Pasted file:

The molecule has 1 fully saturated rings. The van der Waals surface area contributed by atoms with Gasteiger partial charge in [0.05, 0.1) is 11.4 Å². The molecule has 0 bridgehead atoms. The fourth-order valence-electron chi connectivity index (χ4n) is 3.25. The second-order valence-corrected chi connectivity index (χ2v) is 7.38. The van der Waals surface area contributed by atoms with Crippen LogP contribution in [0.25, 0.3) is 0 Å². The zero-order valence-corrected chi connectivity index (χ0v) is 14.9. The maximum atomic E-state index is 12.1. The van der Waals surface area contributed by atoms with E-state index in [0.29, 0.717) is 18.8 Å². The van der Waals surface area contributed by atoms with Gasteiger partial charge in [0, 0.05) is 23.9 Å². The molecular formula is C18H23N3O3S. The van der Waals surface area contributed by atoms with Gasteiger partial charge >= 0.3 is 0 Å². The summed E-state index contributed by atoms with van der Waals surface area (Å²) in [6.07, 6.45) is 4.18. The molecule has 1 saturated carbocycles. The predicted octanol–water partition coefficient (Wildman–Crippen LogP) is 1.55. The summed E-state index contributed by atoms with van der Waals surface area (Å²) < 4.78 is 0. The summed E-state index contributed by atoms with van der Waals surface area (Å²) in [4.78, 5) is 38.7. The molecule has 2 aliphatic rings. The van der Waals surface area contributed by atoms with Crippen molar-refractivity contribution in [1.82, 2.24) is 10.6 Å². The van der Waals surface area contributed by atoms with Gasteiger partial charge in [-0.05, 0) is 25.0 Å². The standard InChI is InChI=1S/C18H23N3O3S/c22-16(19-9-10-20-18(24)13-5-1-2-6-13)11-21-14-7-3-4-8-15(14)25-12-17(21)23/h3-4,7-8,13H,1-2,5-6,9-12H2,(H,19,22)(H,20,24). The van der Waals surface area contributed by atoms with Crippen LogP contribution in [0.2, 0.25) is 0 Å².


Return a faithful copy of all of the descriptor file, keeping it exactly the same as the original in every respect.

The molecule has 1 fully saturated rings. The van der Waals surface area contributed by atoms with Gasteiger partial charge in [0.05, 0.1) is 11.4 Å². The molecule has 0 bridgehead atoms. The fourth-order valence-electron chi connectivity index (χ4n) is 3.25. The second-order valence-corrected chi connectivity index (χ2v) is 7.38. The van der Waals surface area contributed by atoms with Crippen LogP contribution in [0.25, 0.3) is 0 Å². The zero-order valence-corrected chi connectivity index (χ0v) is 14.9. The maximum atomic E-state index is 12.1. The van der Waals surface area contributed by atoms with E-state index in [0.29, 0.717) is 18.8 Å². The van der Waals surface area contributed by atoms with Gasteiger partial charge in [0, 0.05) is 23.9 Å². The molecular formula is C18H23N3O3S. The van der Waals surface area contributed by atoms with Gasteiger partial charge >= 0.3 is 0 Å². The summed E-state index contributed by atoms with van der Waals surface area (Å²) in [6.07, 6.45) is 4.18. The molecule has 1 saturated carbocycles. The predicted octanol–water partition coefficient (Wildman–Crippen LogP) is 1.55. The summed E-state index contributed by atoms with van der Waals surface area (Å²) < 4.78 is 0. The summed E-state index contributed by atoms with van der Waals surface area (Å²) in [4.78, 5) is 38.7. The molecule has 2 aliphatic rings. The van der Waals surface area contributed by atoms with Crippen molar-refractivity contribution in [1.82, 2.24) is 10.6 Å². The van der Waals surface area contributed by atoms with Gasteiger partial charge in [-0.05, 0) is 25.0 Å². The standard InChI is InChI=1S/C18H23N3O3S/c22-16(19-9-10-20-18(24)13-5-1-2-6-13)11-21-14-7-3-4-8-15(14)25-12-17(21)23/h3-4,7-8,13H,1-2,5-6,9-12H2,(H,19,22)(H,20,24). The van der Waals surface area contributed by atoms with Crippen LogP contribution in [0.2, 0.25) is 0 Å².